What are the distinguishing traits of Northeast poetry written in English? It is the native world, most of all, which comes into view in the work of these poets. A predilection for images and motifs drawn from nature is proof that Northeast poetry in English is deeply rooted in the land. ‘Nature’ is not an impassive witness to the existential despair of men and women as in the contemporary wasteland of modernist poets, but a living presence for the Northeast poets, where hills and rivers are also deities (‘Everything has life—rocks, stones, trees, rivers, hills, and all life is sacred,’ says Mamang Dai) (Agarwal 2008) and the fates of natives are inevitably intertwined with them. Thus, in spite of the trappings of modernity, the life of most communities of the Northeast is defined by their folk origins. The mythic world still survives at the frontiers of the civilised world, and the ‘folk’ still continues to assume the ‘intensity of reality’ for many. Myths provide a key to the cultural behaviour of a people, but when communities seem to be losing their way in the midst of cultural colonisation, mythopoeic poets, out of a deep-seated desire, step in and try to emulate the traditional storytellers and shamans by recalling the lore of the tribe. Aspects of Kynpham Sing Nongkynrih’s poetry, his spontaneous gift for wit and humour, for example, is perhaps a quality that he inherited from the ‘phawar’ tradition of the Khasis, which also points to the folk world and ‘ethnopoetics’, a non-Western ‘decentered poetics’ of indigenous people. The chronicling of contemporary events, the fallout of violence above all, is another important aspect of Northeast poetry in English. This has led to the charge that some Northeast poets are unduly obsessed with the poetry of politics and brutality. However, to be a tenacious witness to the agonising and recurrent political violence without sensationalising it, is also a risk that the Northeast poet has to undertake often. This is not the poetry of unquestioning ‘nationalism’ in the face of a fear of loss of identity and encroachment of territory and cultural values, but a nervous internalisation of the increasingly complex politics of the region. The phenomenon of ‘displacement’, which poets Nabanita Kanungo and Nabina Das have written about, is a compelling motif in the corpus of Northeast Poetry in English. The attempts to salvage deeply traumatic remembrances from a third generation’s perspective seem to indicate that ‘displacement’ leads to never-ending displacement and history’s refugees would find themselves homeless after the first uprooting.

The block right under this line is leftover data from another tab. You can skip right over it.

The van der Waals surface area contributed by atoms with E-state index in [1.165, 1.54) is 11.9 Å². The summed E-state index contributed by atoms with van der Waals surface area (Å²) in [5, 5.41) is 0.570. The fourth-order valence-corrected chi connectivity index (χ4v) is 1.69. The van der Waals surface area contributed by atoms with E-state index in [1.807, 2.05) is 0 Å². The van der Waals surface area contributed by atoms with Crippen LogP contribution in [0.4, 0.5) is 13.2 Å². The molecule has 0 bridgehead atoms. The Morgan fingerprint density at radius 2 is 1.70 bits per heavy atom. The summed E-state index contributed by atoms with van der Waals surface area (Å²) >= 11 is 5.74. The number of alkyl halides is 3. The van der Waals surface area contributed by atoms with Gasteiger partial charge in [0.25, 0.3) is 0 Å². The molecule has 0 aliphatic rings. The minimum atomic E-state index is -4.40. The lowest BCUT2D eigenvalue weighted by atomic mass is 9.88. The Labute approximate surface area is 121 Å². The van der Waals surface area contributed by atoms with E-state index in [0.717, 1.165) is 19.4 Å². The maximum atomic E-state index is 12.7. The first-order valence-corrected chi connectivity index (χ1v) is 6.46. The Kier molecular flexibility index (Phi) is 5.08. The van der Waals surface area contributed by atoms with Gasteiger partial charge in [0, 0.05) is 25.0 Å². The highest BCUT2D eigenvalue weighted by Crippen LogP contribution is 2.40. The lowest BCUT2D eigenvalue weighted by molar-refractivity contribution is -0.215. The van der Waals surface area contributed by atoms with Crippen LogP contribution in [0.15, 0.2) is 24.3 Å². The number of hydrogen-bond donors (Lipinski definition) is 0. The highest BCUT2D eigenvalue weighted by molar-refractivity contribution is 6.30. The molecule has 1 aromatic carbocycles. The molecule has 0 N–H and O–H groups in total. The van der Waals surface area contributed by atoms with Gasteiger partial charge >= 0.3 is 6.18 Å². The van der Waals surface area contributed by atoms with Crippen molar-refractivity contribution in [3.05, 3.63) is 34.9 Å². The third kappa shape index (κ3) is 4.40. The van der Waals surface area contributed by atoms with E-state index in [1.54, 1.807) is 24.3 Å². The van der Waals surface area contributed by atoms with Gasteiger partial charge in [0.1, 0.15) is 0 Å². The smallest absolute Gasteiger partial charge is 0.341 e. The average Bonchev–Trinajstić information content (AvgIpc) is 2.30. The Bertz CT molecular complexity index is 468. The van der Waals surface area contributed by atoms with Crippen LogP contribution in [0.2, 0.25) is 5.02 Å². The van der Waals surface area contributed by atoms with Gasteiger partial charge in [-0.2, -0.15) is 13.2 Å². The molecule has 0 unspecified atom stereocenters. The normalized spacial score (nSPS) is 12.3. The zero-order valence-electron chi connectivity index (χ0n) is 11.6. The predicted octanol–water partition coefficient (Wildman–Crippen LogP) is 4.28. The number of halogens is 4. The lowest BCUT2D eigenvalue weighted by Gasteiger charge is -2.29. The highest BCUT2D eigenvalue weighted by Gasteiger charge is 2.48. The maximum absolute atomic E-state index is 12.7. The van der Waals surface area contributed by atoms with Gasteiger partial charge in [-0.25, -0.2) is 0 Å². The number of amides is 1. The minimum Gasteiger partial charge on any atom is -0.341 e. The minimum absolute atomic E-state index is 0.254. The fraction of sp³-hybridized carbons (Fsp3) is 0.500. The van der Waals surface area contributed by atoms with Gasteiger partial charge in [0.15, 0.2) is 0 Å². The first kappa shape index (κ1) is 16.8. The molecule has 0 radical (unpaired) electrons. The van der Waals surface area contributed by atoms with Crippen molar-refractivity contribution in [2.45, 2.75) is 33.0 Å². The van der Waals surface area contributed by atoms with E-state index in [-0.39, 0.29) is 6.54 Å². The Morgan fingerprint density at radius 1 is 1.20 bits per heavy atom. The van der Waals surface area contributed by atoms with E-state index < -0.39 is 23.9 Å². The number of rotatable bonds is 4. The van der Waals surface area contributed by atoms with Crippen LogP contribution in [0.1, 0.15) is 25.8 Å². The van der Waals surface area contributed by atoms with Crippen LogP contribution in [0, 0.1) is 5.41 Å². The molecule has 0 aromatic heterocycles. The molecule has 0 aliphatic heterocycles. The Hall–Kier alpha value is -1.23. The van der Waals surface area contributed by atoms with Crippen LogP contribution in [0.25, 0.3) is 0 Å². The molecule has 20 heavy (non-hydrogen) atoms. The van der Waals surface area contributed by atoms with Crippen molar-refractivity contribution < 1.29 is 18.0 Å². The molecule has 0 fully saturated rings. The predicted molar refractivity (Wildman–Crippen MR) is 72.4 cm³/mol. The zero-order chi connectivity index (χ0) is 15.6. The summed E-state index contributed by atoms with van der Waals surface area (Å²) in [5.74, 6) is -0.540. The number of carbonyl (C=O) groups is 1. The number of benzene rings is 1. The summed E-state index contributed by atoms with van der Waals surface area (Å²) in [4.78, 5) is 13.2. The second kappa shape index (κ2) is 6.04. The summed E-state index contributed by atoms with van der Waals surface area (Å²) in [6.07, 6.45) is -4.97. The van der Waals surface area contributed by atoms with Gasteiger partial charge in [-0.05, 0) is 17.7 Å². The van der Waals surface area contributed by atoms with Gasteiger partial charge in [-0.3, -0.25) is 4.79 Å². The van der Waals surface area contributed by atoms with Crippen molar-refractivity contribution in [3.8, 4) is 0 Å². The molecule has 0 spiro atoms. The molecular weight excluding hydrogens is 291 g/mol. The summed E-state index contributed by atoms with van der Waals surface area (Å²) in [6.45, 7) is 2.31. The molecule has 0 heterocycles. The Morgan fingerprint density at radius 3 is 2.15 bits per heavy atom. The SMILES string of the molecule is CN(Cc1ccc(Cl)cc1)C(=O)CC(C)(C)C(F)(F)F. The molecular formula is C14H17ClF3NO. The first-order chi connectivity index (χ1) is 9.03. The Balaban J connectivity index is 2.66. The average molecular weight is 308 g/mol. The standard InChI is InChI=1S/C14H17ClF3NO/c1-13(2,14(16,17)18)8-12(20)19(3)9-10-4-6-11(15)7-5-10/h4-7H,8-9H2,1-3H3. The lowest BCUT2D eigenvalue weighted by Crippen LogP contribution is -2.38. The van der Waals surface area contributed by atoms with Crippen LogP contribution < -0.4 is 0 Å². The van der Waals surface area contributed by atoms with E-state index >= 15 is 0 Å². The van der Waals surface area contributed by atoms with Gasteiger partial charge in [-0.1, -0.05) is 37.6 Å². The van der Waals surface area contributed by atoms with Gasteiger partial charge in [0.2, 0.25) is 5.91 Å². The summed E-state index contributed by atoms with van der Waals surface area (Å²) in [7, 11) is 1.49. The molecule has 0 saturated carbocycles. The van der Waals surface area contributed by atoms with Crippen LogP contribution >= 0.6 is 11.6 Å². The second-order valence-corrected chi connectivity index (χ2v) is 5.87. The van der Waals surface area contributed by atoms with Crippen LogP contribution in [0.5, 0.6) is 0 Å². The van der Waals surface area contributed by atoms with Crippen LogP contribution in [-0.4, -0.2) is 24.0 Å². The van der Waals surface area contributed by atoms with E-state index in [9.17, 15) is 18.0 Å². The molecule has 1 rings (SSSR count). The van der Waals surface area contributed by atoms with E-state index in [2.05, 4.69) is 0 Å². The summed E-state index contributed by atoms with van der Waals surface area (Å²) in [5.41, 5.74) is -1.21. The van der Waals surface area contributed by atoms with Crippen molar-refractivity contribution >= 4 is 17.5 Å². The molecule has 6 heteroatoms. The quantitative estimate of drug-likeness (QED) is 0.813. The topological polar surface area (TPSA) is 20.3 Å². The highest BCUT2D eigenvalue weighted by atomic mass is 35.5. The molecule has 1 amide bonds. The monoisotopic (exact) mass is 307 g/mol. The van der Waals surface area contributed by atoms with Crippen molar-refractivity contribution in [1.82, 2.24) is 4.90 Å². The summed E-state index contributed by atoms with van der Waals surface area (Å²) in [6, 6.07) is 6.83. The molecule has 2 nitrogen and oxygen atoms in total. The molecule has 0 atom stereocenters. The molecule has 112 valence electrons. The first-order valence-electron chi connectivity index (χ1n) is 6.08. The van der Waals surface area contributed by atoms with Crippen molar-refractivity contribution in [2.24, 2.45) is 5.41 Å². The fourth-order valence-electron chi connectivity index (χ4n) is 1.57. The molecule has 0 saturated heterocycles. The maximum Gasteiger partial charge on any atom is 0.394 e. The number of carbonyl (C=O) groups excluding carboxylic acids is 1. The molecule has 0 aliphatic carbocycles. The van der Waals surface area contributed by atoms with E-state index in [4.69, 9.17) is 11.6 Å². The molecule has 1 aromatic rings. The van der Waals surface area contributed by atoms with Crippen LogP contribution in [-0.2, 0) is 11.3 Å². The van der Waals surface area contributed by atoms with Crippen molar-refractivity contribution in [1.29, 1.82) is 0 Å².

Could there be regional varieties within English language poetry in India? Regionalism as a literary phenomenon seems to have arrived, the ‘regional’ often perceived in creative friction with the centre. If Mumbai and Delhi constitute the centre of English language poetry in India, Northeast poetry in English makes up the ‘regional’ and a gesture towards a decentered poetics. The alternative tradition offered by Northeast poetry has perhaps created a body of verse that is more approachable. Northeast poetry in English has great variety, the region being the home of diverse communities speaking different languages and embodying discrete cultures.

 

References

 

Agarwal, Nilanshu Kumar. 2008. ‘Fusion of Journalism and Poetry’. Thanal Online. 2(4).